Last Thursday, American Airlines (NASDAQ:AAL) reported a third-quarter profit that was slightly higher than what analysts were expecting. The company's fourth-quarter margin forecast also came in ahead of analysts' expectations.
Nevertheless, American Airlines stock fell on the day of the earnings report, and it has continued sliding since then, falling well below its 52-week high. Here's why shares of the world's largest airline could continue to struggle.
Profit set to sink again
Most U.S. airlines have faced margin pressure during 2017, due to a combination of rising fuel prices, higher labor costs, and a choppy unit revenue environment. However, American Airlines and United Continental (NYSE:UAL) have stood out from the pack -- in a bad way. Both carriers' pre-tax margins are on pace to fall back into single-digit territory on a full-year basis.
During the seasonally strong third quarter, American Airlines posted an adjusted pre-tax margin of 10.2%, down from 14% in the third quarter of 2016. Adjusted earnings per share fell to $1.42 from $1.76 a year earlier. This was near the bottom of the likely range I calculated from the company's initial forecast back in July.
Several major hurricanes struck the U.S. during the quarter, contributing to the earnings pressure. However, the combined impact of those storms was only $75 million, or about 0.7 percentage points of pre-tax margin.
Instead, cost creep was the main factor weighing on American's earnings. This has been an issue for several years now. American's nonfuel unit costs rose 4.5% year over year, excluding special items, while the average fuel price it paid rocketed higher by $0.19/gallon. In total, American Airlines reported a 5.9% increase in its adjusted unit costs.
The fourth-quarter outlook is equally bleak. American Airlines expects its adjusted non-fuel unit costs to increase by about 4.5% once again. Fuel costs are on pace to increase by $0.25-$0.30 on a year-over-year basis, due to a recent surge in oil prices. As a result, even though American projects that unit revenue will rise 2.5%-4.5% this quarter, its pretax margin will likely be just 4.5%-6.5%, down from 7.9% a year earlier.
The 2018 outlook: Rising costs and rising competition
For 2018, management has pledged to limit the increase in American's nonfuel unit costs to around 2%. This would be a big improvement over its latest trend. However, the recent rise in oil prices means that fuel costs could be up by another $0.20 per gallon or so on a full-year basis.
This means that American Airlines will likely need 3%-4% unit revenue growth next year just to keep its profit margin in line with this year's subpar result. To pull that off, management is turning to several initiatives outlined at American's recent investor day. Most notably, it is rolling out basic economy pricing and premium economy seating in order to more precisely cater to what different types of customers want.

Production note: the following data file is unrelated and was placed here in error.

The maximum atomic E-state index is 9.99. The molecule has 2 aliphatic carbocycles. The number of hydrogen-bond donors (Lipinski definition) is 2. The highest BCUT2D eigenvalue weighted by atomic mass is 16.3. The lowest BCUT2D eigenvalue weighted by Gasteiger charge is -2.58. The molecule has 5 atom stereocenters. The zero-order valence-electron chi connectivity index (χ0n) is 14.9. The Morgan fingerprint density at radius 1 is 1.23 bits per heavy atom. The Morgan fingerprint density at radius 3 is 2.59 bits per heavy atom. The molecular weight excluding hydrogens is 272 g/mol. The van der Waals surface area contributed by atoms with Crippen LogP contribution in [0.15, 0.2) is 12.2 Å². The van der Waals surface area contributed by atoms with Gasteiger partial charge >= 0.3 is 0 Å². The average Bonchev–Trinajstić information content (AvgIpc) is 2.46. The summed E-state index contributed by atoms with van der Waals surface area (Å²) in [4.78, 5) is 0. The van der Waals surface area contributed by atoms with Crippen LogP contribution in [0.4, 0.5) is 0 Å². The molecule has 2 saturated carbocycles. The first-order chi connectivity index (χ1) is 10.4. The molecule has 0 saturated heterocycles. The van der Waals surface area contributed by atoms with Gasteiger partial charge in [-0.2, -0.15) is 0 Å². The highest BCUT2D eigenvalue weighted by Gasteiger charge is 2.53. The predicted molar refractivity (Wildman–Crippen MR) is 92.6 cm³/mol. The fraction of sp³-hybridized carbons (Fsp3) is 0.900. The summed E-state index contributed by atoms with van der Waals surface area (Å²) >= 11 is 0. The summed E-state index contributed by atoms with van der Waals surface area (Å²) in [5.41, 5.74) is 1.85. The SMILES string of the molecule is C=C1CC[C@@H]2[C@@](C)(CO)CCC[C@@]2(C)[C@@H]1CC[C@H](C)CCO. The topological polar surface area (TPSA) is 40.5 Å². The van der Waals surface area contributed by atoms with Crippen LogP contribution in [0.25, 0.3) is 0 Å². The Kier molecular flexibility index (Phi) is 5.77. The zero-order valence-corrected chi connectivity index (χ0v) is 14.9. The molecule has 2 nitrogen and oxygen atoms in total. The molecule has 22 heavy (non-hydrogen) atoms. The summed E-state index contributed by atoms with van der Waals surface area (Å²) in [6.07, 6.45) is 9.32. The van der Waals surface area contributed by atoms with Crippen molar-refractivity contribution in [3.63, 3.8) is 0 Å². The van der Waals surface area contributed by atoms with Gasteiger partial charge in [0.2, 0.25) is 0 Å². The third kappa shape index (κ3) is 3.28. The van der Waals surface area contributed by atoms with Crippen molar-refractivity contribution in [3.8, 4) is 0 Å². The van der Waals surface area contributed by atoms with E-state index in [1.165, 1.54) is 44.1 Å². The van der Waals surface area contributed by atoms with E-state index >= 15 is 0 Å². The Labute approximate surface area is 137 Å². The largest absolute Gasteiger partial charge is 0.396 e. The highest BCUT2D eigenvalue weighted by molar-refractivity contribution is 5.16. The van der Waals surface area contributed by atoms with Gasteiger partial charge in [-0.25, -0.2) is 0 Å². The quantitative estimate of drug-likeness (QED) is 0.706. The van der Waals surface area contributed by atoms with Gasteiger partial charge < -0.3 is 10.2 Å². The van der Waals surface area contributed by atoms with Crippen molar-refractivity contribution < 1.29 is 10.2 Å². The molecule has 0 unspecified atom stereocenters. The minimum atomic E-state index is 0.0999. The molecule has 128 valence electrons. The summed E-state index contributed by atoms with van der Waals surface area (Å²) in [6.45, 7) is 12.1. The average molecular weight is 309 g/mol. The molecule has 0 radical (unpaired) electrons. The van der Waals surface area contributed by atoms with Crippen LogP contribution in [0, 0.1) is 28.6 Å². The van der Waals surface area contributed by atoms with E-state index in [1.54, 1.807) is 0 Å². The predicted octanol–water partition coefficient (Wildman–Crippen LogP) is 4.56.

That said, American Airlines will face fairly tough year-over-year unit revenue comparisons in 2018. Additionally, United Continental has instigated a price war in several key markets this year, which could potentially continue to spread. United just "re-banked" its Houston hub, which will help it compete for connecting traffic with American's nearby hub at Dallas-Fort Worth International Airport. United will also rebank its hub in Chicago next year, putting pressure on American's competing hub there.
Lastly, United is planning to grow in a number of markets in the near future, such as Hawaii and Los Angeles. More capacity almost always hurts unit revenue.
No promises from management
For the past couple of years, American Airlines CEO Doug Parker has repeatedly asserted that the U.S. airline industry has been transformed and will never lose money again. For American specifically, he says that pretax earnings will range from $3 billion-$7 billion, depending on factors like the business cycle and oil prices.
Based on its year-to-date results and fourth-quarter guidance, American Airlines will probably earn about $3.7 billion before tax in 2017 (excluding special items). Unless it can pull off stellar unit revenue growth of 6% or more next year, American will undershoot the midpoint of its long-term earnings guidance again in 2018.
Indeed, American Airlines executives stuck to their long-term target but made no promises about 2018 on the company's earnings call last week. This isn't very comforting for investors. Fuel prices remain low by historical standards, while the U.S. economy is growing at a nice clip in one of the longest periods of uninterrupted GDP growth in history. The external environment today could be as good as it gets for American Airlines.
Thus, it's reasonable to question American Airlines' ability to reach its long-term earnings goals. At 10 times earnings, the stock isn't very expensive. But considering the company's massive debt load and limited growth potential, American Airlines stock still doesn't look very attractive.